Fast, transparent first- and second-order automatic differentiation

## Overview

The `ad` package allows you to **easily** and **transparently** perform
**first and second-order automatic differentiation**. Advanced math
involving trigonometric, logarithmic, hyperbolic, etc. functions can also
be evaluated directly using the `admath` sub-module.

**All base numeric types are supported** (`int`, `float`, `complex`,
etc.). This package is designed so that the underlying numeric types will
interact with each other *as they normally do* when performing any
calculations. Thus, this package acts more like a “wrapper” that simply helps
keep track of derivatives while **maintaining the original functionality** of
the numeric calculations.

From the Wikipedia entry on Automatic differentiation (AD):

“AD exploits the fact that every computer program, no matter how complicated, executes a sequence of elementary arithmetic operations (addition, subtraction, multiplication, division, etc.) and elementary functions (exp, log, sin, cos, etc.). By applying the chain rule repeatedly to these operations, derivatives of arbitrary order can be computed automatically, and accurate to working precision.”

See the package documentation for details and examples.

## Main Features

**Transparent calculations with derivatives: no or little modification of existing code**is needed, including when using the Numpy module.**Almost all mathematical operations**are supported, including functions from the standard math module (sin, cos, exp, erf, etc.) and cmath module (phase, polar, etc.) with additional convenience trigonometric, hyperbolic, and logarithmic functions (csc, acoth, ln, etc.). Comparison operators follow the**same rules as the underlying numeric types**.**Real and complex**arithmetic handled seamlessly. Treat objects as you normally would using the math and cmath functions, but with their new`admath`counterparts.**Automatic gradient and hessian function generator**for optimization studies using scipy.optimize routines with`gh(your_func_here)`.**Compatible Linear Algebra Routines**in the`ad.linalg`submodule, similar to those found in NumPy’s`linalg`submodule, that are not dependent on LAPACK. There are currently:- Decompositions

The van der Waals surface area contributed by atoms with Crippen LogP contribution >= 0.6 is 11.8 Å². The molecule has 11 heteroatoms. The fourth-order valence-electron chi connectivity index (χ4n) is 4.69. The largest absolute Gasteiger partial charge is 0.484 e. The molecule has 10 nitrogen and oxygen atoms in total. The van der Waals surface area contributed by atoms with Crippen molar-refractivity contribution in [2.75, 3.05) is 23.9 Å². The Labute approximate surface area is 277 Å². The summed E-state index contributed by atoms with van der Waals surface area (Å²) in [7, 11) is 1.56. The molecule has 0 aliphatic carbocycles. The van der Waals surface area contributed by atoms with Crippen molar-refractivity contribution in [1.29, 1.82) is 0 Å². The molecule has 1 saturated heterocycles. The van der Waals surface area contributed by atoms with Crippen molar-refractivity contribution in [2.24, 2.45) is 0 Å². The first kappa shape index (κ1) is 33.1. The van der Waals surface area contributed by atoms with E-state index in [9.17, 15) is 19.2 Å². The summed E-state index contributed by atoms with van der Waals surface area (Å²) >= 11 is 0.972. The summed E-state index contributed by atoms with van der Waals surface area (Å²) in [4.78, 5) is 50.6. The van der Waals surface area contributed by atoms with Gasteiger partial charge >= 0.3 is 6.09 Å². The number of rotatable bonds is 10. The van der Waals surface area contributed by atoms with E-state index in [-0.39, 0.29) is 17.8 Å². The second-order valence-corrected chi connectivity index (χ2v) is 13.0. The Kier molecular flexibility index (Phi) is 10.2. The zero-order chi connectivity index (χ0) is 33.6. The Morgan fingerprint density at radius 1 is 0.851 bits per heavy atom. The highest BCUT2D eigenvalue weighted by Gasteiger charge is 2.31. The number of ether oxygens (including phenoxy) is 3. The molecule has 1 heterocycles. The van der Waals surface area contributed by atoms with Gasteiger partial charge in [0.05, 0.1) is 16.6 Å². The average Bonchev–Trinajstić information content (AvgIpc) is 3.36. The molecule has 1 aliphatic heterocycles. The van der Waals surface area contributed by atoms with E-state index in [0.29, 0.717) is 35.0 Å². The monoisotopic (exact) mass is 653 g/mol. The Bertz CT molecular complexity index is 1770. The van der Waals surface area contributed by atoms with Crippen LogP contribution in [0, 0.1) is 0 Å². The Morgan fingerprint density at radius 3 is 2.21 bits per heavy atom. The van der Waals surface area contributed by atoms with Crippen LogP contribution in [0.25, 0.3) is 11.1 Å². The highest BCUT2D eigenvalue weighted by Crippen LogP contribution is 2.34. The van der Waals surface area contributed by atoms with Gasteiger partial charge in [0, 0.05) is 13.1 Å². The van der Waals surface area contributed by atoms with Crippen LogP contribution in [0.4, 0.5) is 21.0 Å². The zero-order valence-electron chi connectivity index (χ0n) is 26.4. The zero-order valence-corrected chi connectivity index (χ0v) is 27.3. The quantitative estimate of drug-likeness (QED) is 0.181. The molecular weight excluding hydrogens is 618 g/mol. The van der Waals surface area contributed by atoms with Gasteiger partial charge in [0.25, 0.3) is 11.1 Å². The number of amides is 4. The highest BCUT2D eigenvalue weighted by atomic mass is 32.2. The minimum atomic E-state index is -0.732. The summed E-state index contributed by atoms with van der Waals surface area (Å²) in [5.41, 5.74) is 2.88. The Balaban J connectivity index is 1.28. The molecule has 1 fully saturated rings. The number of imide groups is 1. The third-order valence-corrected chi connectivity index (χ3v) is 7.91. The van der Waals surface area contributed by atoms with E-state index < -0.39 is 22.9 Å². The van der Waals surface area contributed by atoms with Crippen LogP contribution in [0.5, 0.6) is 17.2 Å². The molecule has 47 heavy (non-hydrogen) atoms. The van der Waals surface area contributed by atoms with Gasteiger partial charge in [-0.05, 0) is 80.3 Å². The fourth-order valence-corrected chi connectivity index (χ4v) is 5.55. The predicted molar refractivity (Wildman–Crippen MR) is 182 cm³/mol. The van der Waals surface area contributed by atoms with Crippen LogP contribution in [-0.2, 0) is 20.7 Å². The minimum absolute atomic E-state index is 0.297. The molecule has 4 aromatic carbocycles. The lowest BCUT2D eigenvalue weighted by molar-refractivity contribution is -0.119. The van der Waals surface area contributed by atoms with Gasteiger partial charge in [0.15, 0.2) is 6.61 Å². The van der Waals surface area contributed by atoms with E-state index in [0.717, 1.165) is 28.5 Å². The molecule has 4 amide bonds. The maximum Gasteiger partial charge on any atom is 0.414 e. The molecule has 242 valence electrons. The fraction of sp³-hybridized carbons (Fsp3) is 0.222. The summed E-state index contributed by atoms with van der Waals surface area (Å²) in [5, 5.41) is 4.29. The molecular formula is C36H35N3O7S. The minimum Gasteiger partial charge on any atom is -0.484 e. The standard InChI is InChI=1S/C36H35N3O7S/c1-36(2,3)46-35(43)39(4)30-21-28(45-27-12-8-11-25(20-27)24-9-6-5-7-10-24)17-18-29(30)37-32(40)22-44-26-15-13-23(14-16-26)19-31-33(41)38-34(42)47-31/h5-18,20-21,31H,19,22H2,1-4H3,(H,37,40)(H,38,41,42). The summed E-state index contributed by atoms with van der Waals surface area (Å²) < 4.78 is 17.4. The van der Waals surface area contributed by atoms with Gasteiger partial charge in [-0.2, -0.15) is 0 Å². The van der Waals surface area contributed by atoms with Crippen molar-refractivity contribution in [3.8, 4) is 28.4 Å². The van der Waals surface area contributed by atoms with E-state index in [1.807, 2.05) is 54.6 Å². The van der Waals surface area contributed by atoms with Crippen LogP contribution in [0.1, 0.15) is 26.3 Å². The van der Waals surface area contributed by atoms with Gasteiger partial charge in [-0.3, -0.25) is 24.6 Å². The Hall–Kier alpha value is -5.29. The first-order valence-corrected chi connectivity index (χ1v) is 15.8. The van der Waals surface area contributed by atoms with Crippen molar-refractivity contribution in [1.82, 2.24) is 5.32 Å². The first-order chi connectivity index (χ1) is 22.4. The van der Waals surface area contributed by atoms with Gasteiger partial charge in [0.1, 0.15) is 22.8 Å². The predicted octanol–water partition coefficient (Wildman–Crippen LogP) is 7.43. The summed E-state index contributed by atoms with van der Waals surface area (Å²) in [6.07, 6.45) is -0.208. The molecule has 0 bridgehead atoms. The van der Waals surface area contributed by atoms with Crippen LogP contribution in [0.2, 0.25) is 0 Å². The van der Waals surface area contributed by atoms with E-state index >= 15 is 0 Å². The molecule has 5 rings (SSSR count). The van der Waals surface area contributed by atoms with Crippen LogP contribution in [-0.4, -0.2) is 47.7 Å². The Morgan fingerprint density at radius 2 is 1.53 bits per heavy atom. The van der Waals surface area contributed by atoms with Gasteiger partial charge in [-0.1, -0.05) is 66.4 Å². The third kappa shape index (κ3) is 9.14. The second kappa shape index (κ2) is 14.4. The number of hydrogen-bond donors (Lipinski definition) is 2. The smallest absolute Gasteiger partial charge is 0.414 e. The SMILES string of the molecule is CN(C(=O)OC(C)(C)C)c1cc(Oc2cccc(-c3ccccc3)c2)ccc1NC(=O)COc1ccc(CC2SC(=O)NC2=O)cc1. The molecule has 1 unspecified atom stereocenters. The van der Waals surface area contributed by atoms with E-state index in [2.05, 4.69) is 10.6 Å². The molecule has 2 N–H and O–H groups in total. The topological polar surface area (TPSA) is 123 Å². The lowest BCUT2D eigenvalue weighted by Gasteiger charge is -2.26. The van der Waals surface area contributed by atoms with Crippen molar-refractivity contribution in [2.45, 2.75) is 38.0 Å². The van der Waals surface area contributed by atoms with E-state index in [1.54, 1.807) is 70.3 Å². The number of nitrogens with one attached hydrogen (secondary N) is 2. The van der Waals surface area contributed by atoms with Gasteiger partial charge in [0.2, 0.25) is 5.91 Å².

`chol`: Cholesky Decomposition`lu`: LU Decomposition`qr`: QR Decomposition

- Solving equations and inverting matrices
`solve`: General solver for linear systems of equations`lstsq`: Least-squares solver for linear systems of equations`inv`: Solve for the (multiplicative) inverse of a matrix

- Decompositions

## Installation

You have several easy, convenient options to install the `ad` package
(administrative privileges may be required):

- Download the package files below, unzip to any directory, and run
`python setup.py install`from the command-line. - Simply copy the unzipped
`ad-XYZ`directory to any other location that python can find it and rename it`ad`. - If
`setuptools`is installed, run`easy_install --upgrade ad`from the command-line. - If
`pip`is installed, run`pip install --upgrade ad`from the command-line. - Download the
*bleeding-edge*version on GitHub

## Contact

Please send **feature requests, bug reports, or feedback** to
Abraham Lee.

## Acknowledgements

The author expresses his thanks to :

- Eric O. LEBIGOT (EOL), author of the uncertainties package, for providing code insight and inspiration
- Stephen Marks, professor at Pomona College, for useful feedback concerning
the interface with optimization routines in
`scipy.optimize`. - Wendell Smith, for updating testing functionality and numerous other useful function updates
- Jonathan Terhorst, for catching a bug that made derivatives of logarithmic functions (base != e) give the wrong answers.
- GitHub user
`fhgd`for catching a mis-calculation in`admath.atan2`

## Release History

## Download Files

Download the file for your platform. If you're not sure which to choose, learn more about installing packages.

File Name & Checksum SHA256 Checksum Help | Version | File Type | Upload Date |
---|---|---|---|

ad-1.3.2.zip (26.9 kB) Copy SHA256 Checksum SHA256 | – | Source | Aug 20, 2015 |